I recently attended a midwifery study day on the very glamorous topic of “Continence Promotion”. And while I sat there practising pelvis floor exercises until my eyes watered, I just kept thinking this is something I need to start talking about again in my childbirth education classes.
I used to talk about pelvic floor exercises but stopped because of time restraints, however I now think this need to be a priority for one very important reason:
Reasearch has shown that women who have stress incontinence in the postnatal period are 1.8 times more likely to develop postnatal depression.
And did you know that about 45% of women Australia women experience stress incontinence? I really don’t want you to be one of these women.
I don’t tell you this to scare you. In fact, I wrote an article after Urogynaecologist Peter Dietz told the Royal Australian and New Zealand College of Obstetricians and Gynaecologists conference that “human childbirth is a fundamental biomechanical mismatch, the opening is way too small and the passenger is way too big”, called “The Width of the Hips is not the Problem”.
I tell you this because it is a highly preventable and treatable condition.
We put up with so much as new mums and this is something we really don’t need to put up with.
Stress incontinence is not a normal part of pregnancy, the postnatal period or beyond.
I could talk about how the correct position and breathing for birth can reduce the pressure and stress on your perineum and pelvic floors but this blog is about pelvic floor exercises during pregnancy.
Pelvic floor muscle training during pregnancy to treat stress incontinence has the highest level of evidence around it. There have been systematic reviews of over 60 random control trials all saying IT WORKS!!
So are you doing your pelvic floor exercises and are you doing them properly?
The studies also show that 30% of women aren’t doing them properly even though they think they are. And 25% of these women are actually causing more damage to their pelvic floor muscles. They only work if you are doing them right and have a “training” programme, so it is really important to see a professional who can assess this. The best professional to do this for you is a Women’s Health Physio.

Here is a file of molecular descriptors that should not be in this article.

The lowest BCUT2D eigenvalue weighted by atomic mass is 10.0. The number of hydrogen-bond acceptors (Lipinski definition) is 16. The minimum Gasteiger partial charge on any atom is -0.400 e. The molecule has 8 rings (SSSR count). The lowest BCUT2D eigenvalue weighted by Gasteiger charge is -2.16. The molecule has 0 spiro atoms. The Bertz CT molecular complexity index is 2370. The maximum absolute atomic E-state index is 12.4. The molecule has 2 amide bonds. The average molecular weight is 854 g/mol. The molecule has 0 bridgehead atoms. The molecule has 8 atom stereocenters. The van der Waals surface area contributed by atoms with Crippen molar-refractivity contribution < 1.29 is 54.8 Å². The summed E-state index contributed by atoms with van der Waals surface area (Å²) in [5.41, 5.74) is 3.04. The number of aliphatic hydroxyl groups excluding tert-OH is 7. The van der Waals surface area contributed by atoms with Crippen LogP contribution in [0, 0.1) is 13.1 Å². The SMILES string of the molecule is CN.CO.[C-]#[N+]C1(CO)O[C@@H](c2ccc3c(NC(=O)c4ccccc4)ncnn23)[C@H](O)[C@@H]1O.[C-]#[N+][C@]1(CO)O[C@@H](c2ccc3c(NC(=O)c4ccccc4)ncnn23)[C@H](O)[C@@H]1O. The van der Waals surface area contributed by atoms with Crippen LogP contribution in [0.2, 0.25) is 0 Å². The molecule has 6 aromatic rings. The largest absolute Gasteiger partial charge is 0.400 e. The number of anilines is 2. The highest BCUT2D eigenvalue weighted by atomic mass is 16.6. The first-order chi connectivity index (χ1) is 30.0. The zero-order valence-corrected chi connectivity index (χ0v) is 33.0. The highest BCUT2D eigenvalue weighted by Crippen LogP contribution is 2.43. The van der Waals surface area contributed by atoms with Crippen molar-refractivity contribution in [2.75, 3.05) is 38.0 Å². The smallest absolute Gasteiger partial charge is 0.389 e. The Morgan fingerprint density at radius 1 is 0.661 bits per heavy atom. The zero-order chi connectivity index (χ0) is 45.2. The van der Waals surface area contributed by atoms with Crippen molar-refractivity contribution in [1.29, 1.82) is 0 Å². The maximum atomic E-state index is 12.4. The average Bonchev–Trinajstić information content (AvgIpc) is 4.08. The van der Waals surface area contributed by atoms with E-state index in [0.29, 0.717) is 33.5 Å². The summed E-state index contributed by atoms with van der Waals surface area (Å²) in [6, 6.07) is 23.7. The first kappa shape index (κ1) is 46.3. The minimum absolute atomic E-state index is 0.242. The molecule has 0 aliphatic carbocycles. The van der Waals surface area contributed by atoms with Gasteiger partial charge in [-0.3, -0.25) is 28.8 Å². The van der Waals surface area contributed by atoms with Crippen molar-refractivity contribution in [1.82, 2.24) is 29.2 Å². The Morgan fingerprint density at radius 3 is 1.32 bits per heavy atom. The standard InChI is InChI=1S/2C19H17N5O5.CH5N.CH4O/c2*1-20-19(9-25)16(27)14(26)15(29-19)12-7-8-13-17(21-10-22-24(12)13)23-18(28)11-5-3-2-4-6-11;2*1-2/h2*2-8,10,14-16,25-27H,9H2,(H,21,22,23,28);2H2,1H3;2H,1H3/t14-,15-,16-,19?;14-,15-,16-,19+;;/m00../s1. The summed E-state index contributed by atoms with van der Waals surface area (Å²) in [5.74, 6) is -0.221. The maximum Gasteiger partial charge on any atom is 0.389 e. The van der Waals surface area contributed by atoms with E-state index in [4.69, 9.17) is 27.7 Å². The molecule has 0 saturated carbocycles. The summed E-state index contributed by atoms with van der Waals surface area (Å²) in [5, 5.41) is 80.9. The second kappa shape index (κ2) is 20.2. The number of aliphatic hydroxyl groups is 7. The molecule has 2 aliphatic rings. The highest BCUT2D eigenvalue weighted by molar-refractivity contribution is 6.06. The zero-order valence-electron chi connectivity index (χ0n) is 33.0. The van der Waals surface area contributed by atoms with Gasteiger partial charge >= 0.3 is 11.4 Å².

It is also worth remembering that sometime pregnancy and postnatal exercise classes can place too much pressure on your pelvic floor muscles if you are not using the correct technique.
This is a great website to look at before you take up any classes www.pelvicfloorfirst.org.au
There are many myths about pelvic floor exercises during pregnancy.
The most prevalent one is that you might make your pelvic floor too tight and have a difficult birth. This is not supported by the literature. In fact some studies suggest they make labour quicker.
This may be because pelvic floor muscle training does a few things:
- the correct technique also teaches you to release and let go of your pelvic floor
- it gives you the right amount tone in your pelvic floor to help your baby turn in the birth path
- it encourages blood flow to the pelvic floor muscle
- it they increases you awareness of the pelvic floor muscles and your control of them
When you think about how much our pelvic floor muscles do for us, supporting our growing babies during pregnancy and stretching as they have never stretched before to help our babies out into the world, isn’t it worth spending 3 minutes a day to make sure they are as strong and as healthy as they can be?
For more information on Pelvic Floor Muscle Training come to one of my classes or get in touch with your local women’s health physio.
You can also call the National Continence Helpline on 1800 33 00 66 to find out about services near you,even if you are not experiencing any problems.